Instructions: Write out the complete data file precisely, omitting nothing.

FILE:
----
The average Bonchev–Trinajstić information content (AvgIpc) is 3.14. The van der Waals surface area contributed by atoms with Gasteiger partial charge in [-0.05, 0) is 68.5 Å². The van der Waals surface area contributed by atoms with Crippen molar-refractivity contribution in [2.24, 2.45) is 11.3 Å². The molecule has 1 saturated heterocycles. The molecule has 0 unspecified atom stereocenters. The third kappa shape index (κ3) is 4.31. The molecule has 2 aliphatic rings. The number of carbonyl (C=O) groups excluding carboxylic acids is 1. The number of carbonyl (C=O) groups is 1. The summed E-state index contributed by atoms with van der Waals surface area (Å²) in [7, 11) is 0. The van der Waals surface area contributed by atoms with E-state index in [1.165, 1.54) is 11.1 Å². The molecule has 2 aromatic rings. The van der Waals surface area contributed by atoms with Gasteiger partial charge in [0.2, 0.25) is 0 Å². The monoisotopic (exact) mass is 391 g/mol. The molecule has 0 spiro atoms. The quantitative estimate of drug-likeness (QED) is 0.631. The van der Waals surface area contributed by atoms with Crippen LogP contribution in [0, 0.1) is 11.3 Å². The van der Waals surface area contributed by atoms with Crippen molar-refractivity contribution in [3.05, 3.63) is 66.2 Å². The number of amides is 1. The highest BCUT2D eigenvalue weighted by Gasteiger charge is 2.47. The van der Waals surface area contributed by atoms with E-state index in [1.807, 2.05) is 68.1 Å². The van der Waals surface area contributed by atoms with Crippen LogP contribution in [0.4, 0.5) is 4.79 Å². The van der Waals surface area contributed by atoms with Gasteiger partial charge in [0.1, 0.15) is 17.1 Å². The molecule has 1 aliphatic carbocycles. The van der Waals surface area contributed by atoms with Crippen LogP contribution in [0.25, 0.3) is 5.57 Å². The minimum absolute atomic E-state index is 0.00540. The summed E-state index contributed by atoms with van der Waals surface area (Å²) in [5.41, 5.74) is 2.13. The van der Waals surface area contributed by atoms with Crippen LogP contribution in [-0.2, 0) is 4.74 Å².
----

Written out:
The average Bonchev–Trinajstić information content (AvgIpc) is 3.14. The van der Waals surface area contributed by atoms with Gasteiger partial charge in [-0.05, 0) is 68.5 Å². The van der Waals surface area contributed by atoms with Crippen molar-refractivity contribution in [2.24, 2.45) is 11.3 Å². The molecule has 1 saturated heterocycles. The molecule has 0 unspecified atom stereocenters. The third kappa shape index (κ3) is 4.31. The molecule has 2 aliphatic rings. The number of carbonyl (C=O) groups excluding carboxylic acids is 1. The number of carbonyl (C=O) groups is 1. The summed E-state index contributed by atoms with van der Waals surface area (Å²) in [7, 11) is 0. The van der Waals surface area contributed by atoms with E-state index in [1.165, 1.54) is 11.1 Å². The molecule has 2 aromatic rings. The van der Waals surface area contributed by atoms with Gasteiger partial charge in [0.2, 0.25) is 0 Å². The monoisotopic (exact) mass is 391 g/mol. The molecule has 0 spiro atoms. The quantitative estimate of drug-likeness (QED) is 0.631. The van der Waals surface area contributed by atoms with Crippen LogP contribution in [0, 0.1) is 11.3 Å². The van der Waals surface area contributed by atoms with Crippen molar-refractivity contribution in [3.05, 3.63) is 66.2 Å². The number of amides is 1. The highest BCUT2D eigenvalue weighted by Gasteiger charge is 2.47. The van der Waals surface area contributed by atoms with E-state index in [1.807, 2.05) is 68.1 Å². The van der Waals surface area contributed by atoms with Crippen LogP contribution in [0.4, 0.5) is 4.79 Å². The van der Waals surface area contributed by atoms with Gasteiger partial charge in [0.1, 0.15) is 17.1 Å². The molecule has 1 aliphatic carbocycles. The van der Waals surface area contributed by atoms with Crippen LogP contribution in [0.25, 0.3) is 5.57 Å². The minimum absolute atomic E-state index is 0.00540. The summed E-state index contributed by atoms with van der Waals surface area (Å²) in [5.41, 5.74) is 2.13. The van der Waals surface area contributed by atoms with Crippen LogP contribution in [-0.2, 0) is 4.74 Å².